The Federal Communications Commission recently released a technical paper confirming what most technology insiders – and many movie fans who have tried to stream a high-definition Netflix trilogy at 8 o’clock at night — have long suspected. Actual download speeds on broadband connections in America lag way behind what most providers advertise.
On average, the FCC concluded, you’re probably only getting about half the speed you signed up for.
The figure highlights a unique quirk of the broadband industry in the U.S. General Mills isn’t allowed to sell you cereal labeled with “as many as” 5 grams of protein. Nor does Chase get to sell you a credit card with “as little as” 2 percent interest. So why do broadband providers get to peddle aspirational standards?
“You don’t go to a restaurant and order a meal and then only get half of it,” said Benjamin Lennett, a senior policy analyst with the New America Foundation’s Open Technology Initiative. “I can’t think of anything where you expect to get one thing, and you only get half of that. You don’t buy a sports car and then it only goes 30 miles an hour. And that’s what they’re selling here, because everything is about high speed, the fastest speed.”
Granted, broadband providers can’t promise you a fixed speed at all times; that number depends on how many of your neighbors are vying for a finite amount of capacity at any given time. Broadband providers also sell you an “up to” speed — say, 10 megabits per second — on the assumption absolutely every customer won’t really require that much all the time (or even any of the time).
The FCC calculated that 80 percent of broadband use never requires more than 4 megabits per second anyway — for now.
But broadband providers could exercise a little more truth-in-advertising by selling a guaranteed minimum speed, rather than a hopeful maximum one. That’s what they already do with businesses.
“Basically, they’ve set a floor for business,” Lennett said, “and then they set a ceiling for residences.”
The Open Technology Initiative has even designed a handy format that broadband providers could use to share with residential customers their newly honest advertising claims — a broadband nutrition label.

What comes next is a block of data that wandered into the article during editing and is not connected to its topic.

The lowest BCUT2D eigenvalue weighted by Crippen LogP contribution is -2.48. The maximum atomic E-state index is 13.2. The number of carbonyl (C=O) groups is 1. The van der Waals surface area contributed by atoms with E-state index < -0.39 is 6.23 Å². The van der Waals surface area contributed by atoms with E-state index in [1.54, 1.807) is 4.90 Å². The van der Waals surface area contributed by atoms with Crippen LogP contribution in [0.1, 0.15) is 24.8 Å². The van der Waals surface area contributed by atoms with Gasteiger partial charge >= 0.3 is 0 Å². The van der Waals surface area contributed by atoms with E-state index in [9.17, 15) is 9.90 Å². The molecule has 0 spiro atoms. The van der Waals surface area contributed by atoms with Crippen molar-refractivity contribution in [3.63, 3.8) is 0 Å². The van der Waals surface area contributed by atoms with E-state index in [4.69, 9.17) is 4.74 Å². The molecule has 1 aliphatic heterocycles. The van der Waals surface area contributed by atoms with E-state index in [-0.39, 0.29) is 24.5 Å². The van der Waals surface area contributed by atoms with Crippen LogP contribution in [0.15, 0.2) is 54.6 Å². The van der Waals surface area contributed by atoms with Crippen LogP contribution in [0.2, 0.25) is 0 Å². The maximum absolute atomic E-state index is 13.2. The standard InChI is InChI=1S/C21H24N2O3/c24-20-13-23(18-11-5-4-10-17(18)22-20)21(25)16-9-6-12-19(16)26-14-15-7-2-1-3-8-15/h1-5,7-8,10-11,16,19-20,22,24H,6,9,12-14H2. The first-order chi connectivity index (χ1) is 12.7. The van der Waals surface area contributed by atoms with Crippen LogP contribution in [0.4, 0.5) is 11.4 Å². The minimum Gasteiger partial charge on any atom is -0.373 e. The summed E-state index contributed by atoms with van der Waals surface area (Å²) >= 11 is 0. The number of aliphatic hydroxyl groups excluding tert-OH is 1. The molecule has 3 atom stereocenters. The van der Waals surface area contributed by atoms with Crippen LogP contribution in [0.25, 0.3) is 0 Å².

The label would standardize all kinds of information relevant to the savvy broadband shopper, including a rundown of all the installation, modem rental and early termination fees, as well as more sophisticated benchmarks such as “maximum round-trip latency.” But even the neophytes could compare advertised and minimum speeds.
Lennett envisions the required label appearing on provider websites, with your purchase agreement, even on your monthly statement.
The idea has been necessitated by the evolution of broadband technology — and the increasingly complex things users want to do with it.
“It’s not like the old telephone networks where it was based on circuits, each circuit got a certain amount of capacity, and once you ran out of circuits, you’d get a message saying ‘All circuits busy. We can’t connect your call,’” Lennett said. “That doesn’t really work on broadband or packet-switch networks because everyone shares capacity, and instead of getting ‘all circuits are busy’ messages, your speed slows down.”
Most users never notice this phenomenon as they’re browsing websites. But increasingly, that’s not all we’re doing on the Web. Today, we can stream live television, file share and play real-time video games with teenagers 12 time zones away.
As demand for speed to do all that increases, the FCC concludes that “consumers need a better, publicly agreed-upon measure of broadband performance” that reflects actual end-user experience. This is also a recommendation of the National Broadband Plan, and moving toward it the FCC is planning a more systematic analysis of actual speeds on individual computers.
For anyone who doesn’t want to wait on that report, you could also go here and try the experiment on your own.
Founded in late 2007 by philanthropist Sara Miller-McCune, Miller-McCune is a nonprofit print and online magazine harnessing hard data and breaking research to support journalism that focuses on finding solutions to social problems. Supported by a combination of grants and advertising, Miller-McCune rejects any overriding ideology, believing that the best answers can come from anywhere.